Undergraduate 

Philosophy MA/BSc/MA(SocSci)

Inquiry, Science, and Democracy: The Philosophy of Susan Stebbing PHIL4068

  • Academic Session: 2022-23
  • School: School of Humanities
  • Credits: 20
  • Level: Level 4 (SCQF level 10)
  • Typically Offered: Either Semester 1 or Semester 2
  • Available to Visiting Students: Yes
  • Available to Erasmus Students: Yes

Short Description

Susan Stebbing, the first woman to be a professor of philosophy in the United Kingdom, was a central figure in early analytic philosophy. Stebbing developed important contributions in theoretical subjects such as philosophy of language, epistemology, and metaphysics, but also applied these theories to practical problems in her work on critical thinking, popular physics, and politics. This course will introduce students to both sides of her philosophy and show that even rigorous theoretical philosophy can affect one's life outside of the classroom.  

Timetable

16x1hr lectures, 4x1hr seminars over 10 weeks as scheduled on MyCampus. This is one of the Honours options in Philosophy and may not run every year. The options that are running this session are available on MyCampus.

Excluded Courses

None

Co-requisites

None

Assessment

Essay 1 (2500 words) - 50%

Essay 2 (2500 words) - 50%

Main Assessment In: April/May

Are reassessment opportunities available for all summative assessments? Not applicable for Honours courses

Reassessments are normally available for all courses, except those which contribute to the Honours classification. Where, exceptionally, reassessment on Honours courses is required to satisfy professional/accreditation requirements, only the overall course grade achieved at the first attempt will contribute to the Honours classification. For non-Honours courses, students are offered reassessment in all or any of the components of assessment if the satisfactory (threshold) grade for the overall course is not achieved at the first attempt. This is normally grade D3 for undergraduate students and grade C3 for postgraduate students. Exceptionally it may not be possible to offer reassessment of some coursework items, in which case the mark achieved at the first attempt will be counted towards the final course grade. Any such exceptions for this course are described below.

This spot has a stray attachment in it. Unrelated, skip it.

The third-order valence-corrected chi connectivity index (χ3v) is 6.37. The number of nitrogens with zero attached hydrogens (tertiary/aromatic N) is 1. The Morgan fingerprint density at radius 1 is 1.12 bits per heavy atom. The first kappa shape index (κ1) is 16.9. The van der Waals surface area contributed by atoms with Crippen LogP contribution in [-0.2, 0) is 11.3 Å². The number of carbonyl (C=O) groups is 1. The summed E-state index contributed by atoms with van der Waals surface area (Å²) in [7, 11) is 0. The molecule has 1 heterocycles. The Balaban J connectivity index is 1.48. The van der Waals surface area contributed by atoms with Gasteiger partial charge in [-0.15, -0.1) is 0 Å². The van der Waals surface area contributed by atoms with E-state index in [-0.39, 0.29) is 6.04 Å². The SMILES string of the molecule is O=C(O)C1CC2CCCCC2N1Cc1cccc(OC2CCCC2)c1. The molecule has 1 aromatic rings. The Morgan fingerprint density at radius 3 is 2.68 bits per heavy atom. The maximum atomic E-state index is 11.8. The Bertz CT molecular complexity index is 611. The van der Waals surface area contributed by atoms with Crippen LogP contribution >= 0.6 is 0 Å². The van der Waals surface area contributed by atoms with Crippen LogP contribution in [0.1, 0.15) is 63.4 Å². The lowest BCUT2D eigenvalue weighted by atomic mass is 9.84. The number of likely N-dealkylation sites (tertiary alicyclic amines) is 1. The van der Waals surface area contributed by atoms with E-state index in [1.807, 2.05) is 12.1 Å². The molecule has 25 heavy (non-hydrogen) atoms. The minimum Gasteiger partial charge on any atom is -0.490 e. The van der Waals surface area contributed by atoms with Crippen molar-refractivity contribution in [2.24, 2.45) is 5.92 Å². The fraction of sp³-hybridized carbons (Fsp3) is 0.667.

Course Aims

This course aims to:

 

■ Introduce students to the major themes in the philosophy of Susan Stebbing in their historical setting.

■ Provide students the opportunity to apply abstract philosophical theories to real world problems, including the communication of scientific results and the assessment of political arguments.

■ Develop core philosophical skills of historical reconstruction, argumentation, and philosophical analysis.

Intended Learning Outcomes of Course

By the end of this course students will be able to: 

 

■ Explain the major theories developed in the work of Susan Stebbing in their historical context. 

■ Identify obstacles to clear thinking resulting from compressed or emotionally toned language in political discussion and in the communication of scientific results. 

■ Produce sustained written arguments evaluating different notions of philosophical analysis. 

■ Critically analyse different views of communication as developed in the works of Stebbing and her contemporaries. 

Minimum Requirement for Award of Credits

Students must submit at least 75% by weight of the components (including examinations) of the course's summative assessment.